God, grant me the serenity…

God, grant me the serenity… 

The serenity prayer is probably my favorite prayer. It starts:

“God grant me the serenity to accept the things I cannot change, the courage to change the things I can and the wisdom to know the difference,”  ….that’s correct, right after the word difference is a comma not a period, because there is more. Here is Reinhold Neibuhr’s entire prayer:

“God grant me the serenity to accept the things I cannot change, the courage to change the things I can and the wisdom to know the difference, living one day at a time, enjoying one moment at a time, accepting hardship as a pathway to peace, taking this sinful world, as Jesus did, as it is not as I would have it, trusting that You will make things right if I surrender to your will so that I may be reasonably happy with you forever in the next. Amen.”

The Serenity Prayer was never copyrighted by Neibuhr and has been quoted in part, in its entirety and in many variants throughout the world. It is part of every Alcoholics Anonymous meeting.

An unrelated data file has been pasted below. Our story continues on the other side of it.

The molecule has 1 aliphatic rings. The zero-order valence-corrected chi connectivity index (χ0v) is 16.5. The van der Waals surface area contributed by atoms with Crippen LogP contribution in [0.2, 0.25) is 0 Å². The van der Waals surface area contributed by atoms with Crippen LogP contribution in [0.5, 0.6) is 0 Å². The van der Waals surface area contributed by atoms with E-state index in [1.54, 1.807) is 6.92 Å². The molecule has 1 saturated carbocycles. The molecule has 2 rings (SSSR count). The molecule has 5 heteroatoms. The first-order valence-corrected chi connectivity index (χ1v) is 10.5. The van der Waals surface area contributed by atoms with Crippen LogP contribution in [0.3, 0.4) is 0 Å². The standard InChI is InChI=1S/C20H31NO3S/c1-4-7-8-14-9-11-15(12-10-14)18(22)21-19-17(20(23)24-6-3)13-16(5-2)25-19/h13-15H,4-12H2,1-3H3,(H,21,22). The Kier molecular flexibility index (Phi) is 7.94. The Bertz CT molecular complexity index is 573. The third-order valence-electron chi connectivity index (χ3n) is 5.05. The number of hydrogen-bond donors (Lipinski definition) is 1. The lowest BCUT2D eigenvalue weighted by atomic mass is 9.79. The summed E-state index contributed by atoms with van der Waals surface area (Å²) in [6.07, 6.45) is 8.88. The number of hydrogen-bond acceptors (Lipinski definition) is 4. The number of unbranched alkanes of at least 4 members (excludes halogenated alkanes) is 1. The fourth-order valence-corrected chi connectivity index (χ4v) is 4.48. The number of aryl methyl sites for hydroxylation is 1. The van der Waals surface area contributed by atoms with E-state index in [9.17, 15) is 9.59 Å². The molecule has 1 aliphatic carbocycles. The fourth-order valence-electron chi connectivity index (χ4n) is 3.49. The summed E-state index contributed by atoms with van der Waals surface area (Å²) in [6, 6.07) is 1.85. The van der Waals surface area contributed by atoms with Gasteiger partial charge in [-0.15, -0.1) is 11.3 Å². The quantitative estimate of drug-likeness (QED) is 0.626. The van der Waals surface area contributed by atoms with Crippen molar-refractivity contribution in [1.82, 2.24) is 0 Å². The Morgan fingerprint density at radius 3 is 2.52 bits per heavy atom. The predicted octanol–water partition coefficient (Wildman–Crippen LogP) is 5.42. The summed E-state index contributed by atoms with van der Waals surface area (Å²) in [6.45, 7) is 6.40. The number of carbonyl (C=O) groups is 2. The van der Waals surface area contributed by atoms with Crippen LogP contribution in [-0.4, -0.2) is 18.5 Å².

Neibuhr was born in 1882, died in 1971 and taught for most of his life at the Union Theological Seminary in New York.  He is widely recognized as a leading, if not the leading theologian of the twentieth century. Much of his attention was on the unintended consequences of war. He is quoted by politicians and theologians with widely divergent views.  Both John McCain and Barrack Obama have quoted him in regard to the costs of war.

One could organize each day of one’s entire lifetime around the thoughts conveyed in the Serenity Prayer.  This prayer might lead us to trying each moment of each day to live in the NOW. Fact is, it is never tomorrow.  It is always today.  It is always now.  It is always the present moment. Sufficient unto this day are the challenges it presents. Sufficient unto this day in June are the pleasures and the happiness of this day.  For sure, sufficient unto this day is the selfishness, hatred and evil of this day.  It is all there today and my challenge is to make the most of it.

Robert A. Hatcher MD, MPH
Professor of Gynecology and Obstetrics
Emory University School of Medicine
Atlanta, Georgia